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Materials Research

Print version ISSN 1516-1439

Mat. Res. vol.13 no.2 São Carlos Apr./June 2010 



Thermoelastic properties on Cu-Zn-Al shape memory springs



Carlos Augusto do Nascimento OliveiraI, *; Cezar Henrique GonzalezI; Carlos José de AraújoII; Oscar Olímpio de Araújo FilhoI; Severino Leopoldino Urtiga FilhoI

IMechanical Engineering Department, Federal University of Pernambuco - UFPE, Av. Acadêmico Hélio Ramos s/n, Cidade Universitária, CEP 50740-530 Recife, PE, Brazil
IIMechanical Engineering Department, Federal University de Campina Grande - UFCG, Av. Aprígio Veloso, 882, CP 10069, CEP 58109-970 Campina Grande, PB, Brazil




This paper present a thermomechanical study of actuators in form of helical springs made from shape memory alloy wires that can work as actuator and/or as sensor. These abilities are due to the martensitic transformation. This transformation is a diffusionless phase transition that occurs by a cooperative atomic rearrange mechanism. In this work, helical spring actuators were manufactured from Cu-Zn-Al shape memory alloy wires. The springs were submitted to constant tensile loads and thermal cycles. This procedure allows to determine thermoelastic properties of the shape memory springs. Thermomechanical properties were analyzed during 50 thermal cycles in the temperature range from 20 to 130 °C. Results of variations in critical transformation temperatures, thermoelastic strain and thermal hysteresis are discussed based on defects rearrangement and martensitic transformation theory.

Keywords: shape memory effect, helical spring actuators, heat treatment and training process



1. Introduction

Shape memory alloys (SMA) have been used as actuators in various domains of knowledge due to recovery force, thermoelastic deformation and possibility to recover an initial shape when heated during reverse martensitic transformation1. In recent years, many researches have been developed to innovative engineering design using the actuation provided by the shape memory alloys2,3. These types of actuators are developed for special cases, as for example: reduction of cost and space, force application, simulation of the human movement (robotic) and surgery (biomedicine)4,5.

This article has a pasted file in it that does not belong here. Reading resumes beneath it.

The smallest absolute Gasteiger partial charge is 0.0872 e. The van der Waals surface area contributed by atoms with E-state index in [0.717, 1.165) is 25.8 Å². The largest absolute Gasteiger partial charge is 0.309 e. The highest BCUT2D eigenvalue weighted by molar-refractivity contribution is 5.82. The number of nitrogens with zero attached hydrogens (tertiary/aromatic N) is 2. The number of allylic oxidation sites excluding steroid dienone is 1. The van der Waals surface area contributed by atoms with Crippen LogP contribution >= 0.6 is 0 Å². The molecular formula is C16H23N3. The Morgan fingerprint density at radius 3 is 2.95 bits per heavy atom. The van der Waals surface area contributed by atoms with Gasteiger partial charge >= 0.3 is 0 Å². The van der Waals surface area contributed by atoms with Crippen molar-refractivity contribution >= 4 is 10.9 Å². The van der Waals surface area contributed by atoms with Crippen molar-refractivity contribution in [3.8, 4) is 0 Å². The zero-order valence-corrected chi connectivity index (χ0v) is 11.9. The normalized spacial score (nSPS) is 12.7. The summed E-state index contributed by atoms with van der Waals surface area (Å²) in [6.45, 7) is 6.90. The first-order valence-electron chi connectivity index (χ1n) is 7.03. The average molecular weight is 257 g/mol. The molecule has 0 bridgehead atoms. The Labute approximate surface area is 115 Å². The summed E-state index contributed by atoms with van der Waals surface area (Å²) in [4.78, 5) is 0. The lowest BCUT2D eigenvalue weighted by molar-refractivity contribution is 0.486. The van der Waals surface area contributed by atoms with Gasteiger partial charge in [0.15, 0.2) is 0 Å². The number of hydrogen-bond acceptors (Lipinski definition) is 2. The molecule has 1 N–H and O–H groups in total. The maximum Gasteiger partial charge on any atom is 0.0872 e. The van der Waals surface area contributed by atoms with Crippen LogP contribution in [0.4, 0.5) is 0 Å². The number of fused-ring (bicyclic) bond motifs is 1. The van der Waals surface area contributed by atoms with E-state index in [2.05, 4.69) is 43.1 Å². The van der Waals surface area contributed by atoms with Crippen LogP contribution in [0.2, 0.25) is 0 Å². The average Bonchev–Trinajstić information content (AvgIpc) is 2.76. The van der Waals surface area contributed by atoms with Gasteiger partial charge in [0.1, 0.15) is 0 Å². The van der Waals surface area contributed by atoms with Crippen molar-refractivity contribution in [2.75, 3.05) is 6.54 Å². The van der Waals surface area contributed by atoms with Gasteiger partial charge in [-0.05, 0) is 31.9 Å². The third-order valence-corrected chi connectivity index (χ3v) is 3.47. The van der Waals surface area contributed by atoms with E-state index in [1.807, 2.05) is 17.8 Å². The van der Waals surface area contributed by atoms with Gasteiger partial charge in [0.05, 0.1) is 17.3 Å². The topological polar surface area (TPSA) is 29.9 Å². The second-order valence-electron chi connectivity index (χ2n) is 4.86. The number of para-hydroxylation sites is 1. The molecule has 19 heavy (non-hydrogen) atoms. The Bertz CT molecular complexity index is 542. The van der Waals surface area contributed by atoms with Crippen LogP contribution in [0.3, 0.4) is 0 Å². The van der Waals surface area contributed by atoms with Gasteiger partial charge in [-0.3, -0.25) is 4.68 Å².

Helical spring actuators are very interesting for several technological applications. The reversible thermoelastic strain obtained with coil springs is larger in comparison with that one verified in wires. These last can reach about 5% of recovery strain in relation to its length. However, SMA spring can be deformed of 1 to 3 times its initial length. This fact is due to volume of material applied in the fabrication of spring (comparing wire and spring of equal lengths) and different stress states that act in spring.

In most research on this subject, SMA springs are submitted to a constant compression load. In the present work, a specific apparatus was developed to realize thermal cycling in SMA springs under constant tensile load. Temperature and displacement sensors, data acquisition system and a computer allow storing of the strain vs. temperature, critical transformation temperatures vs. number cycles and shear stress vs. transformation temperature curves. Thermoelastic properties (critical temperatures, thermal hysteresis, recovery strain, austenite and martensite elastic constant of the spring) and evolutions of hysteresis loops are determined with this apparatus. The aim of this paper is to analyze the variations of properties and loops during thermomechanical "training process" (or education process). This process is applied in SMA springs to obtain an adequate geometric form for each phase (cold = martensitic phase and hot = austenitic phase). After training, a spontaneous shape change of the SMA is produced, in absence of mechanical loading, when it is heated or cooled (shape memorization)6. This is one of the several ways to realize training process, for example: imposition of a load in the martensitic sample, after release of stress, heat and repeat cycle. During training process, important micromechanics occurs in the SMA, such as rearrangement of dislocations, reorientation of martensite variants, development of internal stresses, elimination of vacancies, reconfiguration of the order degree in austenite phase after quench and others7.